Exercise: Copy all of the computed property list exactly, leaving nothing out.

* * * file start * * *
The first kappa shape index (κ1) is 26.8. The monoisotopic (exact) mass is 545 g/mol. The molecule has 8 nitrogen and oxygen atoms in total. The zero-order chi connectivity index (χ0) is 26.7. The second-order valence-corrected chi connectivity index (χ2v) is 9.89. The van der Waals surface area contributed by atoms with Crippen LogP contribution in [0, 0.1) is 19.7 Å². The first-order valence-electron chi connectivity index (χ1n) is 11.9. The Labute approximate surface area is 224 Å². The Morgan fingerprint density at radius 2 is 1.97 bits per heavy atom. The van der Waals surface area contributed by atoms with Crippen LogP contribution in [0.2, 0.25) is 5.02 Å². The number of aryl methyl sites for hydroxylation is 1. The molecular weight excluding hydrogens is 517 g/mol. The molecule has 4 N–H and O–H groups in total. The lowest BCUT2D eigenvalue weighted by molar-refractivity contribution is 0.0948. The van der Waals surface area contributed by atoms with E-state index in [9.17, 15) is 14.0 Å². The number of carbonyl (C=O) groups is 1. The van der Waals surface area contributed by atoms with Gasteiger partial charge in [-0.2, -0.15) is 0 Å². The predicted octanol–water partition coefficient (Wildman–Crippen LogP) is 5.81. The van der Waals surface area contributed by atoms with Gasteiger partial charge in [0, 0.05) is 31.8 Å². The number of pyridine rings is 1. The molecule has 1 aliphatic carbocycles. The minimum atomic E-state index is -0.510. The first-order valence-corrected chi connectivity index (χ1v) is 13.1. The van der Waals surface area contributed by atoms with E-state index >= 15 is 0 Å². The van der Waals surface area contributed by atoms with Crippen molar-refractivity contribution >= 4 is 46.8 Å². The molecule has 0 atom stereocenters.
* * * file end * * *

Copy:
The first kappa shape index (κ1) is 26.8. The monoisotopic (exact) mass is 545 g/mol. The molecule has 8 nitrogen and oxygen atoms in total. The zero-order chi connectivity index (χ0) is 26.7. The second-order valence-corrected chi connectivity index (χ2v) is 9.89. The van der Waals surface area contributed by atoms with Crippen LogP contribution in [0, 0.1) is 19.7 Å². The first-order valence-electron chi connectivity index (χ1n) is 11.9. The Labute approximate surface area is 224 Å². The Morgan fingerprint density at radius 2 is 1.97 bits per heavy atom. The van der Waals surface area contributed by atoms with Crippen LogP contribution in [0.2, 0.25) is 5.02 Å². The number of aryl methyl sites for hydroxylation is 1. The molecular weight excluding hydrogens is 517 g/mol. The molecule has 4 N–H and O–H groups in total. The lowest BCUT2D eigenvalue weighted by molar-refractivity contribution is 0.0948. The van der Waals surface area contributed by atoms with E-state index in [9.17, 15) is 14.0 Å². The number of carbonyl (C=O) groups is 1. The van der Waals surface area contributed by atoms with Gasteiger partial charge in [-0.2, -0.15) is 0 Å². The predicted octanol–water partition coefficient (Wildman–Crippen LogP) is 5.81. The van der Waals surface area contributed by atoms with Gasteiger partial charge in [0, 0.05) is 31.8 Å². The number of pyridine rings is 1. The molecule has 1 aliphatic carbocycles. The minimum atomic E-state index is -0.510. The first-order valence-corrected chi connectivity index (χ1v) is 13.1. The van der Waals surface area contributed by atoms with E-state index >= 15 is 0 Å². The van der Waals surface area contributed by atoms with Crippen molar-refractivity contribution >= 4 is 46.8 Å². The molecule has 0 atom stereocenters.